Please join me in welcoming John Otte, one of the authors here at Enclave Publishing. John is a life-long writer. He started with badly drawn comic books in the fifth grade. When he realized that he was a lousy artist, he moved on to badly written novels in middle school. He’s tried his hand at screenplays (don’t ask), stage plays (a little better), fanfic, teen mysteries, and religious fiction. But his first love has always been speculative fiction.
His debut novel, Failstate, was published by Marcher Lord Press in April of 2012, and was a finalist for the Christy Awards in 2013. He has gone on to publish three more novels with Marcher Lord Press, one of which, Numb, was a finalist for the Christy Awards in 2014.
And now onto our interview!
1) Everyone seems to have a “how I got published” story. What is yours?
For as long as I can remember, I’ve been writing. I produced badly drawn comic books when I was in elementary school. I wrote horrible novels when I was in junior high. I churned out tons of what can only be called sophomoric fan fiction in high school. The funny thing is, I always wanted everything that I wrote to be published.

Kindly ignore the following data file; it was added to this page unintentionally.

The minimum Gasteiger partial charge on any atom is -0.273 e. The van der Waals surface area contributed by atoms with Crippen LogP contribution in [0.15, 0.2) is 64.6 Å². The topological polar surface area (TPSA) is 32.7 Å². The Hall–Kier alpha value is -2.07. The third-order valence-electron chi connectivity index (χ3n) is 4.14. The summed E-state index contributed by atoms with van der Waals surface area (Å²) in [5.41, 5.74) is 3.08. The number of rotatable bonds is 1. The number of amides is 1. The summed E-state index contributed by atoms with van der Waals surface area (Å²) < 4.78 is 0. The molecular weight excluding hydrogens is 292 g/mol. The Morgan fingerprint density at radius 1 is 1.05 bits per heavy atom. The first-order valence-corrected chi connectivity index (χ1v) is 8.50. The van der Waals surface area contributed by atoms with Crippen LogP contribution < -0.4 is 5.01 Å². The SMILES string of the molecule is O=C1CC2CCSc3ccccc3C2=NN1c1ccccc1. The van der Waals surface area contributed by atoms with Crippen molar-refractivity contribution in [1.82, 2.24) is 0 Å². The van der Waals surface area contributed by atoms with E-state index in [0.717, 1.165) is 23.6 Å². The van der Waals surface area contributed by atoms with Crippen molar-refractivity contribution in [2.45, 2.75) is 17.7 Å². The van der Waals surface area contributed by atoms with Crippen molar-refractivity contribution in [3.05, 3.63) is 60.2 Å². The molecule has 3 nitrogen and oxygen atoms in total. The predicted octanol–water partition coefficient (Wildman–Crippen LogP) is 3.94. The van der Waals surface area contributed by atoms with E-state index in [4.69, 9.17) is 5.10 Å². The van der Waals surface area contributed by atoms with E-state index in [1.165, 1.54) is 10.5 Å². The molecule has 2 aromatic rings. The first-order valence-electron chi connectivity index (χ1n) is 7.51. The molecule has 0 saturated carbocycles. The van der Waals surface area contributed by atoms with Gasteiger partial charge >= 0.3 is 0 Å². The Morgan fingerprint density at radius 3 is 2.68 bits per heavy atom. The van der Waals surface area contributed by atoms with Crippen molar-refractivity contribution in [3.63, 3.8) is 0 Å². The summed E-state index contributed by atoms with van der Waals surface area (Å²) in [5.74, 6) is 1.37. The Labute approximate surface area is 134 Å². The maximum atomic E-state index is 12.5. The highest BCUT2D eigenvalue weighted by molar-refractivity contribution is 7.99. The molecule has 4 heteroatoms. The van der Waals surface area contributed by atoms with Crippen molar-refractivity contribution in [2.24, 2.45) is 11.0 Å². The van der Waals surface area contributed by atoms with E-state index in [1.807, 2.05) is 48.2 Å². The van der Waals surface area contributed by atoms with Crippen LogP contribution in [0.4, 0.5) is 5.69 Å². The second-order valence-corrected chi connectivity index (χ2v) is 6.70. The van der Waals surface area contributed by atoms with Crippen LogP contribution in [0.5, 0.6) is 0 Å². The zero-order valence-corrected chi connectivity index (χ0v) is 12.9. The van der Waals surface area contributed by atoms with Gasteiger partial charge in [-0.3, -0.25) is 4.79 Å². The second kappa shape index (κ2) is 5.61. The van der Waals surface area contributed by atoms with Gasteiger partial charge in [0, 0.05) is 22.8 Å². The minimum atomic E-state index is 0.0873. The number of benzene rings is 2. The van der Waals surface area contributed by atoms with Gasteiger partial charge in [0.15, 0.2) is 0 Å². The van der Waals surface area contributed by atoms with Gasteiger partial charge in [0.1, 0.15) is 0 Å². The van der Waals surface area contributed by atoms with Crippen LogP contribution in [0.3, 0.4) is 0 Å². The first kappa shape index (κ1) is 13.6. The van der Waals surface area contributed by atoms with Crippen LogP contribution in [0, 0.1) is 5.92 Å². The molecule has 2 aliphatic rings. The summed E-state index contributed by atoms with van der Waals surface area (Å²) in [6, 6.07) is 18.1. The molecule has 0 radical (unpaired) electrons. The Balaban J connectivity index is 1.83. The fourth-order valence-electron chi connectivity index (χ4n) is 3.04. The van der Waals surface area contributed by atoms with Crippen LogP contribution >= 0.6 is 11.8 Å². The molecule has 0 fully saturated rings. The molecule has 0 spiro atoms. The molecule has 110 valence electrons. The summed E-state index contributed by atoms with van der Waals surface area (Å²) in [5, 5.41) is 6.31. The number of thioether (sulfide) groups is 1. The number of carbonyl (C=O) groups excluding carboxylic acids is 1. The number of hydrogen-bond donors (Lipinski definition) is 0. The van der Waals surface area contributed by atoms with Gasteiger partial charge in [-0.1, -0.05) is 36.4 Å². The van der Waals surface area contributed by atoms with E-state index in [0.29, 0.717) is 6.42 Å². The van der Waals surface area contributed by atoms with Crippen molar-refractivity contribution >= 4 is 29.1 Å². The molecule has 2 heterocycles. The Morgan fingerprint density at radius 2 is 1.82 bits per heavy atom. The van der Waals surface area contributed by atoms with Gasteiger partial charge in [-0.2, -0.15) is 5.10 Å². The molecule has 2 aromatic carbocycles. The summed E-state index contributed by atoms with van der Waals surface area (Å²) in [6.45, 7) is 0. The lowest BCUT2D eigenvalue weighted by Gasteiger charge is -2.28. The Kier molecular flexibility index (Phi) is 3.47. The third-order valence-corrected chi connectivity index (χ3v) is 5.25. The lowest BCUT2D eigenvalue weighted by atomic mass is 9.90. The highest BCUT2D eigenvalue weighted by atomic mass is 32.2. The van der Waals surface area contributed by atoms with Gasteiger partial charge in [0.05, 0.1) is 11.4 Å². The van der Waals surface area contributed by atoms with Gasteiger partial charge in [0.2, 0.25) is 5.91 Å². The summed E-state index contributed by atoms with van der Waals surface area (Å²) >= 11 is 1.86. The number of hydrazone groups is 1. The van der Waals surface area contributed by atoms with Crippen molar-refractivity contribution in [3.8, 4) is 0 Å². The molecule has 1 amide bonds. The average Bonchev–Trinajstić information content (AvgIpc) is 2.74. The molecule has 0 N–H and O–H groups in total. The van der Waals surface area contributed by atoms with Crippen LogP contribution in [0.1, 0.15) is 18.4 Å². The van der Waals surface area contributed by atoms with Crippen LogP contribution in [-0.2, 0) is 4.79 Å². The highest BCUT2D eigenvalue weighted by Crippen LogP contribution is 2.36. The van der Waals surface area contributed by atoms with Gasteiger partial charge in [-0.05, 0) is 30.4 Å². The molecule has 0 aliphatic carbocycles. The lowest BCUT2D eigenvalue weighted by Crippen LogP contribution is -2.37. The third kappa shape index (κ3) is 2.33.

But I didn’t get serious about getting published until I was in my mid-twenties. I had written a Christian science fiction trilogy that I was really proud of. Since I didn’t know the nuts and bolts of the publishing world, I joined American Christian Fiction Writers in the hope that they’d show me the way.
And they did, just not the way I expected. That sci fi trilogy? Still unpublished (and it may never be; it has issues). But thanks to ACFW, I was inspired to keep writing. I produced more manuscripts and eventually, at one conference, I was able to find both an agent (Amanda Luedeke) and a publishing home (Marcher Lord Press) for my debut novel, Failstate.
2) Tell us a little about your books.
So far, I have four published books and a fifth on the way. I have my Failstate trilogy, which follows the adventures of a teenage superhero and his rise to become an officially licensed vigilante.
My other two books, Numb and The Hive are space operas set in the future. The former is the story about an assassin who can’t feel pain or fear, but then, he’s ordered to kill the one person who is able to make him feel anything. He doesn’t want to murder her, but he also believes that if he doesn’t, he’ll be condemned for all eternity. So what does he do?
As for The Hive, well, more on that in a bit.
3) What is the one author, living or dead, who you would like to co-write a book with someday, and why?
Ah, man, do I have to pick just one? Okay, if I have to, then there’s only one person: Brandon Sanderson. Hands down. I was introduced to Sanderson’s writings by Jill Williamson and since then, I’ve pretty much devoured anything I can my hands on. I love the intricate world building that he does, and I think it would be a blast to write a story with him.